Published November 5, 2004
Where did it all go wrong? How did it come to this? The United States seemed like such a good idea at the time. At the end of WW2, they were hailed as liberators the world over. Marshall Aid was extended to Europe, to stop the spread of communism, yes, but it is remains one of the most generous things one nation has done for others. On most of the rest of the globe, even in the Arab world, they were seen as at least a preferable choice to the old imperialist powers of Britain and France. When the US reined in the Europeans in the Suez crisis, these hopes seemed to be justified. Now, in most parts of the Arab world, Chirac is the most popular Westerner, and Americans are shot on sight. Where did it all go wrong?
When Kennedy was elected president, the United States finally seemed to be about to fulfil its great promise. Even after his assassination, it still seemed that a truly Great Society might materialise under Johnson. The United States at this point had perhaps larger reserves of wealth than any nation in history. Johnson looked determined to allow all of society to share in it, from advancing civil rights to fighting poverty to reforming the school system. And yet, somehow, he was dragged into the quagmire of Vietnam, all the money earmarked for social programs instead used instead to bomb rice fields in Southeast Asia. The opportunity for sweeping social reform would not present itself again.
In the 70´s, the United States went through a period of self doubt, reflected in its music and films. The new world power had made its first serious blunder, and a time of introspection and reflection followed. For a while, it seemed as if America was determined to learn from its mistakes. Until, that is, in 1980, a Hollywood actor was elected President and bolstered people´s confidence by ignoring the lessons. The United States set out on the road to Iraq. Where did it all go wrong?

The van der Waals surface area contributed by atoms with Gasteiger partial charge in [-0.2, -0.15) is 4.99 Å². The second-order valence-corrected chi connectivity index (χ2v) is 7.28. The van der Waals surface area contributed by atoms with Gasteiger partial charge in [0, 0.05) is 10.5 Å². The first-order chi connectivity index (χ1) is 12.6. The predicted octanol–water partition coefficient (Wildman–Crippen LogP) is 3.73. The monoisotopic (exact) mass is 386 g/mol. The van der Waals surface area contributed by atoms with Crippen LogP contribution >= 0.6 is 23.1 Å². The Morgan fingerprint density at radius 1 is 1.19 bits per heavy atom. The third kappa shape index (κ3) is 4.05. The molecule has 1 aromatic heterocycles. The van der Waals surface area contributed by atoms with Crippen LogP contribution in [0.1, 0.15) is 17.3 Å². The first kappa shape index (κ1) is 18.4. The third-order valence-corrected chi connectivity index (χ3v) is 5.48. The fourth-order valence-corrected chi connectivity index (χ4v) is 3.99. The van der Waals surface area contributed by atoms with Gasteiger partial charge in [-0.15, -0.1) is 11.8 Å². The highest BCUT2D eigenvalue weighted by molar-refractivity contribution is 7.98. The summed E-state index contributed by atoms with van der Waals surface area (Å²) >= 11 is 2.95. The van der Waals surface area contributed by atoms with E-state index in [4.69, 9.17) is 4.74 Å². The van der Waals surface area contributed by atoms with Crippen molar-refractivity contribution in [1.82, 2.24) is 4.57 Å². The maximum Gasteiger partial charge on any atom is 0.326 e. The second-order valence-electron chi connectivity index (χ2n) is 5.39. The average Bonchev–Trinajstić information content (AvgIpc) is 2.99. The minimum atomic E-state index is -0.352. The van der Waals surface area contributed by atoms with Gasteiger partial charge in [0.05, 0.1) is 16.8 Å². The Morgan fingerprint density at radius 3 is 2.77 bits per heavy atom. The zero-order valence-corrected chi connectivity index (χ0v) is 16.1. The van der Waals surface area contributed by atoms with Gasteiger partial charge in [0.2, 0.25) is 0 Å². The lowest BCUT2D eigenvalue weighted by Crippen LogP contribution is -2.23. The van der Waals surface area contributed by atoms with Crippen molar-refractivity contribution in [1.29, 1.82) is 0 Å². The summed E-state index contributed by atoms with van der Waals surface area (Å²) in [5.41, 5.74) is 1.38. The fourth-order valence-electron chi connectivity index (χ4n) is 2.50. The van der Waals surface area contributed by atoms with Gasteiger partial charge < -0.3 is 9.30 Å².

In 1991, when I first went to Saudi Arabia in the immediate aftermath of the first Gulf War, people mistook me for an American and hailed me as liberator. At the time, Saddam Hussein was perceived as a threat to the region and the people of Saudi Arabia were glad to have American help. But conquering armies have a habit of staying in the countries they liberate. A new generation of Saudi’s grew up seeing an army of infidels in the holy land, which ten years later led to 9/11. The people I knew in the compound no longer dare leave it for fear of their lives. So much for the liberators.
As I watched the elections with my American friends Bart Paul, Ed, Ray and Harris, is struck me that these are some of the best people I’ve met here, or in any country. Why so many of their countrymen decided to vote for war they did not understand any more than I did. The current inhabitants of the United States may not have visited the same condemnation upon themselves as a generation of Germans did in 1933 when they allowed Hitler to come to power. But this is certainly the worst government to be voted into office in a democracy in the post war era. Even the very term postwar has lost its meaning.
Not only are the republicans still in control of the White House, they also control both houses of Congress and the Supreme Court. Rather than being reprimanded for his policies by the people, Bush is getting more support than ever. This does not bode well for the inhabitants of Iran, or for the rest of the world.
It may be true that Americans get the presidents they deserve. But the rest of us get the presidents they deserve as well. And we deserve better than this.